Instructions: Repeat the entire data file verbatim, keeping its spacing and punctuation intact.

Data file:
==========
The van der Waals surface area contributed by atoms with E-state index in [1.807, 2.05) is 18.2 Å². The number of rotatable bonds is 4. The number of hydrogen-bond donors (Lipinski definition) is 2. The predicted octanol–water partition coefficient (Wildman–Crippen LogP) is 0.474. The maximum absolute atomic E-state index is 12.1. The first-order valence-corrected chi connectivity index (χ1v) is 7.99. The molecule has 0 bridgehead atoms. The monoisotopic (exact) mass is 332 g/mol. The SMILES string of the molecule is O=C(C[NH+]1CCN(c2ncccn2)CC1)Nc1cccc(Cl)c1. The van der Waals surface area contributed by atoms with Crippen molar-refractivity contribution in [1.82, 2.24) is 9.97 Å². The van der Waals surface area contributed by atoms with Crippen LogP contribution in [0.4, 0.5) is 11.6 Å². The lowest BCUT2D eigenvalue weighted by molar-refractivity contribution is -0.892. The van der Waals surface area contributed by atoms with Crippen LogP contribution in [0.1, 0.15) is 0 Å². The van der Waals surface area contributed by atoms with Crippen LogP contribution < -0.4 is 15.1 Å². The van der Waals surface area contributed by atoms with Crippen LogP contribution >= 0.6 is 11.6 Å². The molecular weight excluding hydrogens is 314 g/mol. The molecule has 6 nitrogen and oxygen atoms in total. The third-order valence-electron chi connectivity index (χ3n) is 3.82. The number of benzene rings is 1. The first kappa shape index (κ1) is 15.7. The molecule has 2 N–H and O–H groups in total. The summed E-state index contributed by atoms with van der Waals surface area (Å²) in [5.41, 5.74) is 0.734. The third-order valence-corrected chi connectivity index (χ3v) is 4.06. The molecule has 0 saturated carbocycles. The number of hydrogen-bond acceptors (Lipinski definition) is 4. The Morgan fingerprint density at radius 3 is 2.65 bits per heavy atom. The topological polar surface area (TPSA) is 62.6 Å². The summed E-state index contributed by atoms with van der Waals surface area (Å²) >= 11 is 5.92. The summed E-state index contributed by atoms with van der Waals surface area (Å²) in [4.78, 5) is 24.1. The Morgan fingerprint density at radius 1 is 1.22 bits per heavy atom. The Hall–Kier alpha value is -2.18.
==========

The van der Waals surface area contributed by atoms with E-state index in [1.807, 2.05) is 18.2 Å². The number of rotatable bonds is 4. The number of hydrogen-bond donors (Lipinski definition) is 2. The predicted octanol–water partition coefficient (Wildman–Crippen LogP) is 0.474. The maximum absolute atomic E-state index is 12.1. The first-order valence-corrected chi connectivity index (χ1v) is 7.99. The molecule has 0 bridgehead atoms. The monoisotopic (exact) mass is 332 g/mol. The SMILES string of the molecule is O=C(C[NH+]1CCN(c2ncccn2)CC1)Nc1cccc(Cl)c1. The van der Waals surface area contributed by atoms with Crippen molar-refractivity contribution in [1.82, 2.24) is 9.97 Å². The van der Waals surface area contributed by atoms with Crippen LogP contribution in [0.4, 0.5) is 11.6 Å². The lowest BCUT2D eigenvalue weighted by molar-refractivity contribution is -0.892. The van der Waals surface area contributed by atoms with Crippen LogP contribution in [0.1, 0.15) is 0 Å². The van der Waals surface area contributed by atoms with Crippen LogP contribution < -0.4 is 15.1 Å². The van der Waals surface area contributed by atoms with Crippen LogP contribution >= 0.6 is 11.6 Å². The molecular weight excluding hydrogens is 314 g/mol. The molecule has 6 nitrogen and oxygen atoms in total. The third-order valence-electron chi connectivity index (χ3n) is 3.82. The number of benzene rings is 1. The first kappa shape index (κ1) is 15.7. The molecule has 2 N–H and O–H groups in total. The summed E-state index contributed by atoms with van der Waals surface area (Å²) in [5.41, 5.74) is 0.734. The third-order valence-corrected chi connectivity index (χ3v) is 4.06. The molecule has 0 saturated carbocycles. The number of hydrogen-bond acceptors (Lipinski definition) is 4. The Morgan fingerprint density at radius 3 is 2.65 bits per heavy atom. The topological polar surface area (TPSA) is 62.6 Å². The summed E-state index contributed by atoms with van der Waals surface area (Å²) >= 11 is 5.92. The summed E-state index contributed by atoms with van der Waals surface area (Å²) in [4.78, 5) is 24.1. The Morgan fingerprint density at radius 1 is 1.22 bits per heavy atom. The Hall–Kier alpha value is -2.18.